Philip Boucher-Hayes writes for Culture about his new podcast series Treasure Island: The hunt for the Falcon Blanco.
When someone hands you a real-life treasure map, do you just say, "meh"?
If I had fed my mid-life crisis with a fast car or running a triathlon like everyone else, the last year of my life would have been a lot easier. But if I had just smiled politely at an aging diver’s claim to have discovered a treasure-laden Spanish galleon off Inishbofin in 1969, the last twelve months would also have been a lot duller.
I wouldn’t have gotten to tell one of the most multi-layered stories I have ever looked into; the ever captivating story of the Armada; the truly mysterious yarn of a civil servant with a treasure bug; capture a snapshot of one of our most intriguing islands and get to the bottom of whether a 1969 dive team had kept a hidden secret about what they found till now.
The Spanish Armada is already a heady cocktail of ill-fated escapade, religious war and sunken treasure. Throw in an enigmatic civil servant commissioning divers to search for a wreck he has made a lifetime study of, and you have an irresistible call to adventure.
Treasure Island: The Hunt for the Falcon Blanco is hopefully the radio and podcast equivalent of a summertime "must-read". A mystery wrapped in a riddle with a large element of adventure on top.
It brought me into the bowels of the National Museum, deep into unexplored archives in Spain and ultimately to the bottom of the sea off Inishbofin. All of which was a very absorbing after-work antidote to covering Brexit in the day job. It also allowed me to experiment with a very different form of storytelling - long-form narrative. Treasure Island is told as it happened. The listener gets to see how journalism works, the mistakes I made along the way, and the unexpected plot twists as the story moves over six episodes towards a most unexpected outcome.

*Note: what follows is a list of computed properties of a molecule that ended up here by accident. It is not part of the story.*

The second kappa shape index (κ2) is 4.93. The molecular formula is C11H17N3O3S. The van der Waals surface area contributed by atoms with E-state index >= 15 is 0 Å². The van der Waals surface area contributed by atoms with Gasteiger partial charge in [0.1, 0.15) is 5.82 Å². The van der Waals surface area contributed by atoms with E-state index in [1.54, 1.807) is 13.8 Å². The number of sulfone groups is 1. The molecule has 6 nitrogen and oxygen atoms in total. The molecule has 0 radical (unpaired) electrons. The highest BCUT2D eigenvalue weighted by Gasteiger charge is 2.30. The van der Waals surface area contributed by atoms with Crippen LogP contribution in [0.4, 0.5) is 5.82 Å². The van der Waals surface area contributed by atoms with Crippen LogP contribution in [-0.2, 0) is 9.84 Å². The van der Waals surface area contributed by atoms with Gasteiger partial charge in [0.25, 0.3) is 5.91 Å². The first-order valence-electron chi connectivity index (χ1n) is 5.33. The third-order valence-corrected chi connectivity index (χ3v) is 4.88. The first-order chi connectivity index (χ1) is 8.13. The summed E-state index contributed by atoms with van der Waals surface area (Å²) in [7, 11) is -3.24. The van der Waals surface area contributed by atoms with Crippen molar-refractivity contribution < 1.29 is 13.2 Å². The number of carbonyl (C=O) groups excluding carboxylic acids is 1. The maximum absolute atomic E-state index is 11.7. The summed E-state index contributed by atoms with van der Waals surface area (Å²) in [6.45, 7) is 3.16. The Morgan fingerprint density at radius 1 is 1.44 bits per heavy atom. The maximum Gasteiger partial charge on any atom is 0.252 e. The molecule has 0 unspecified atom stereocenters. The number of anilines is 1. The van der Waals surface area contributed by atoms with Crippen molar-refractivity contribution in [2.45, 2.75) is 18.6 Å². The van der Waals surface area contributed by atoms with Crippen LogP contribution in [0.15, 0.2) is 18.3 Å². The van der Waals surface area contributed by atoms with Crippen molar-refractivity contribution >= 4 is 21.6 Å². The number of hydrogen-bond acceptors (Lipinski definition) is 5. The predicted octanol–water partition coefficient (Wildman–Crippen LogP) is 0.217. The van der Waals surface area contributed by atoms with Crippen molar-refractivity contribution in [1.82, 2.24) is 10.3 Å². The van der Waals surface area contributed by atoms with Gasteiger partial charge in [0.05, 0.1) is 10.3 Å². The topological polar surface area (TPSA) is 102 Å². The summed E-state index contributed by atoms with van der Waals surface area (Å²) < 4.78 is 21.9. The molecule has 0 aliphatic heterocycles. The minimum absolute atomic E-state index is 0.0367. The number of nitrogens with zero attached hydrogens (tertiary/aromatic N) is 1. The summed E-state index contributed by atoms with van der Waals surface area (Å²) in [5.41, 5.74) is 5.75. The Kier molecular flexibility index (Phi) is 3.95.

I think the series is also a love letter to journalism. It is the only career I have ever had and I love it, but in this country our hands are tied by very restrictive libel laws. By chasing a story that is 430 years old, there was little fear, for a change, of getting tied up in solicitor’s letters. Treasure Island is an example of how far investigative journalism can go - the kind of storytelling it could deliver - if it’s not constantly looking over its shoulder.
And it was nice for a change to allow myself to get a little emotionally invested in a story, to want it to be true. As opposed to having to remain objective and detached. After all, there was no harm in wanting to prove an octogenarian diver’s story of an undiscovered wreck to be authentic.
Treasure Island: The Hunt for the Falcon Blanco is hopefully the radio and podcast equivalent of a summertime "must-read". A mystery wrapped in a riddle with a large element of adventure on top. It’s certainly the most fun I’ve ever had with a tape recorder.
Episode 1 of Treasure Island: The Hunt for the Falcon Blanco will be broadcast in Drivetime on RTÉ Radio 1 on Wednesday at 6.30pm - listen to the first four episodes here.